“You have taught the essence of yoga
is equanimity, Krishna;
but since the mind is so restless,
how can that be achieved?
The mind is restless, unsteady,
turbulent, wild, stubborn;
truly, it seems to me
as hard to master as the wind.”
—The Bhagavad Gita
In my last post "What is Healthy Aging?" I added “wisdom” to the list of tools yoga provides for healthy aging. But since then, I’ve been thinking about how reading a bunch of wise words in an ancient (or modern) text is so different than actually living wisely. Haven’t you all watched someone close to you—or even yourself—be drawn irresistibly into self destructive behavior, even as they know exactly how unwise they’re being? As Arjuna says to Krishana above, the mind seems to me, too, “as hard to master as the wind.”
In The Bhagavad Gita, Krishna replies to Arjuna’s question above by saying that constant practice and detachment are what allow you to move toward wisdom.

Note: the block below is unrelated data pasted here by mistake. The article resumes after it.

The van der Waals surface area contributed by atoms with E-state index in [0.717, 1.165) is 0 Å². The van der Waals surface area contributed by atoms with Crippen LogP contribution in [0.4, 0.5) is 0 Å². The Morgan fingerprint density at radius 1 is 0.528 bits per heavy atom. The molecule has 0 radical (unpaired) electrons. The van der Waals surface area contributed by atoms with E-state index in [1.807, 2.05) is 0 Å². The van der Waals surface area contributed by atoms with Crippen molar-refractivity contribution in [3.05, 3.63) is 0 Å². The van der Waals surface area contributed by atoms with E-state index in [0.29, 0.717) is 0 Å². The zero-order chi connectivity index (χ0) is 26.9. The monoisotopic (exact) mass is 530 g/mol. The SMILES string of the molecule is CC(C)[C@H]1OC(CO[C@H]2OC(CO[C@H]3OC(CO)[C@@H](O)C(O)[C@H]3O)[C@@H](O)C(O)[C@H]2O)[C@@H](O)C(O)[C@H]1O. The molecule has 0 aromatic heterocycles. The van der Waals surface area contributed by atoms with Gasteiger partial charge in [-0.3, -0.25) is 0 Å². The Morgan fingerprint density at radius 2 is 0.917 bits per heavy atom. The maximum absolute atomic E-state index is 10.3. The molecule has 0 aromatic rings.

"You are right, Arjuna: the mind
is restless and hard to master;
but by constant practice and detachment
it can be mastered in the end."
|Gaudi Stairway by Brad Gibson|
Acknowledge the pattern. Study it. Observe it. Respect its power. And, if possible, make an intention to interrupt it just at its very end point. For most of us, that endpoint is the reaction to the reaction. Self-hatred. Negative self-talk. Moralizing. Guilt. Let’s begin by deleting a little of that, and then a little more.
When we pare away judgment, something remarkable happens. We’re free, for the first time, to observe how the pattern really works.
He says our behavior patterns are samskaras, which are like ruts in a road that deepen through repetition so becomes inevitable that a car will slide into them unawares. But with our newly gained awareness of our patterns, we can use tapas, the energy of restraint, to stop the slide:
Tapas requires a particular kind of attention—precisely the kind required when driving on a rutted road. We need to be awake. We need to be concentrated in order to avoid the edges of the ruts. And sometimes we need to pull the car wheels—with considerable effort—out of the ridges in the road.